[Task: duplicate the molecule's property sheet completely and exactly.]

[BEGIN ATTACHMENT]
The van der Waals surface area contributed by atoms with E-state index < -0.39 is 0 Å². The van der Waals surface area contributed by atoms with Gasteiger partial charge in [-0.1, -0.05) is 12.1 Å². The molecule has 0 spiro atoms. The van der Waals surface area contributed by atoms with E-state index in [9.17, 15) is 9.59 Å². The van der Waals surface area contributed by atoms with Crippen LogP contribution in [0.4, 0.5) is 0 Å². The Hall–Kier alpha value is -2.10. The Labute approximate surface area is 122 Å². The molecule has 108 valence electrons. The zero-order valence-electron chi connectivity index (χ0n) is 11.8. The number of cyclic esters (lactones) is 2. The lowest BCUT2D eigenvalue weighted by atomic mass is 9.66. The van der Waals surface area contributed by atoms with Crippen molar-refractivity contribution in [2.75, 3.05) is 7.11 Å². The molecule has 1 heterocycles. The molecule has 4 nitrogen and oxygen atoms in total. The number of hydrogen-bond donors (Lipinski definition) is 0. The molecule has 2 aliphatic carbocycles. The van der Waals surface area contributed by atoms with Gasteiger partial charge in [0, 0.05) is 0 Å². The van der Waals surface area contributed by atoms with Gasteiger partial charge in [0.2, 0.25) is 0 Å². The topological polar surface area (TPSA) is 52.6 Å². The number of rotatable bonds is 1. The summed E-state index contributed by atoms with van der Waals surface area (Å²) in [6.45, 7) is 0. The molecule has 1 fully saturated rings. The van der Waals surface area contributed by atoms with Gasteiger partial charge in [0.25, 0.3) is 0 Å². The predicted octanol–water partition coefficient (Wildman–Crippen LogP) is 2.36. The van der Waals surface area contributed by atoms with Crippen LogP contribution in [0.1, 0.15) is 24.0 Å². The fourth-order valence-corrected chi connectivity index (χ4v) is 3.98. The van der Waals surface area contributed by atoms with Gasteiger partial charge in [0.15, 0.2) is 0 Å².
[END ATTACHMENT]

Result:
The van der Waals surface area contributed by atoms with E-state index < -0.39 is 0 Å². The van der Waals surface area contributed by atoms with Gasteiger partial charge in [-0.1, -0.05) is 12.1 Å². The molecule has 0 spiro atoms. The van der Waals surface area contributed by atoms with E-state index in [9.17, 15) is 9.59 Å². The van der Waals surface area contributed by atoms with Crippen LogP contribution in [0.4, 0.5) is 0 Å². The Hall–Kier alpha value is -2.10. The Labute approximate surface area is 122 Å². The molecule has 108 valence electrons. The zero-order valence-electron chi connectivity index (χ0n) is 11.8. The number of cyclic esters (lactones) is 2. The lowest BCUT2D eigenvalue weighted by atomic mass is 9.66. The van der Waals surface area contributed by atoms with Crippen molar-refractivity contribution in [2.75, 3.05) is 7.11 Å². The molecule has 1 heterocycles. The molecule has 4 nitrogen and oxygen atoms in total. The number of hydrogen-bond donors (Lipinski definition) is 0. The molecule has 2 aliphatic carbocycles. The van der Waals surface area contributed by atoms with Gasteiger partial charge in [0, 0.05) is 0 Å². The van der Waals surface area contributed by atoms with Gasteiger partial charge in [0.2, 0.25) is 0 Å². The topological polar surface area (TPSA) is 52.6 Å². The number of rotatable bonds is 1. The summed E-state index contributed by atoms with van der Waals surface area (Å²) in [6.45, 7) is 0. The molecule has 1 fully saturated rings. The van der Waals surface area contributed by atoms with Gasteiger partial charge in [0.25, 0.3) is 0 Å². The predicted octanol–water partition coefficient (Wildman–Crippen LogP) is 2.36. The van der Waals surface area contributed by atoms with Crippen LogP contribution in [0.1, 0.15) is 24.0 Å². The fourth-order valence-corrected chi connectivity index (χ4v) is 3.98. The van der Waals surface area contributed by atoms with Gasteiger partial charge in [0.15, 0.2) is 0 Å².